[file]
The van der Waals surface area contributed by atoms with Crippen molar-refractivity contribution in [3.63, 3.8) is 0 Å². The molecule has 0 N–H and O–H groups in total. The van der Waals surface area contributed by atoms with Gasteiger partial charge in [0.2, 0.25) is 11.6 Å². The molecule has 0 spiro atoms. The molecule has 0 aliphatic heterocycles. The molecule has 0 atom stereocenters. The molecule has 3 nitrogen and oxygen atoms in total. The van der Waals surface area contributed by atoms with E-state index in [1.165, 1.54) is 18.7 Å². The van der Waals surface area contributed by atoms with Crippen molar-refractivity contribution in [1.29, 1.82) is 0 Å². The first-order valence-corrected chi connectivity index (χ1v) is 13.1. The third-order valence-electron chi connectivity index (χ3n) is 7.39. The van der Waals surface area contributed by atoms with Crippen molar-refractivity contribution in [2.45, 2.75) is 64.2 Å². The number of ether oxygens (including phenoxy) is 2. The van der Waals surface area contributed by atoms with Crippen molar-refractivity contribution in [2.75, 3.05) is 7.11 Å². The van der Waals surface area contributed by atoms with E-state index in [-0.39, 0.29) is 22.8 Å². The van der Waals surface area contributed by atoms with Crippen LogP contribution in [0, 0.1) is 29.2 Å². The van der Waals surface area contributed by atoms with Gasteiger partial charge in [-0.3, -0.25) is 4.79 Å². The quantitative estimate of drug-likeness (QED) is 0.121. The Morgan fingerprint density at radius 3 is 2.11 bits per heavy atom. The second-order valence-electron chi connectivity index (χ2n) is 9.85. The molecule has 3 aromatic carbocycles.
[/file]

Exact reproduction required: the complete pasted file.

The van der Waals surface area contributed by atoms with Crippen molar-refractivity contribution in [3.63, 3.8) is 0 Å². The molecule has 0 N–H and O–H groups in total. The van der Waals surface area contributed by atoms with Gasteiger partial charge in [0.2, 0.25) is 11.6 Å². The molecule has 0 spiro atoms. The molecule has 0 aliphatic heterocycles. The molecule has 0 atom stereocenters. The molecule has 3 nitrogen and oxygen atoms in total. The van der Waals surface area contributed by atoms with E-state index in [1.165, 1.54) is 18.7 Å². The van der Waals surface area contributed by atoms with Crippen molar-refractivity contribution in [1.29, 1.82) is 0 Å². The first-order valence-corrected chi connectivity index (χ1v) is 13.1. The third-order valence-electron chi connectivity index (χ3n) is 7.39. The van der Waals surface area contributed by atoms with Crippen molar-refractivity contribution in [2.45, 2.75) is 64.2 Å². The number of ether oxygens (including phenoxy) is 2. The van der Waals surface area contributed by atoms with Crippen molar-refractivity contribution in [2.75, 3.05) is 7.11 Å². The van der Waals surface area contributed by atoms with E-state index in [-0.39, 0.29) is 22.8 Å². The van der Waals surface area contributed by atoms with Crippen LogP contribution in [0, 0.1) is 29.2 Å². The van der Waals surface area contributed by atoms with Gasteiger partial charge in [-0.3, -0.25) is 4.79 Å². The quantitative estimate of drug-likeness (QED) is 0.121. The Morgan fingerprint density at radius 3 is 2.11 bits per heavy atom. The second-order valence-electron chi connectivity index (χ2n) is 9.85. The molecule has 3 aromatic carbocycles.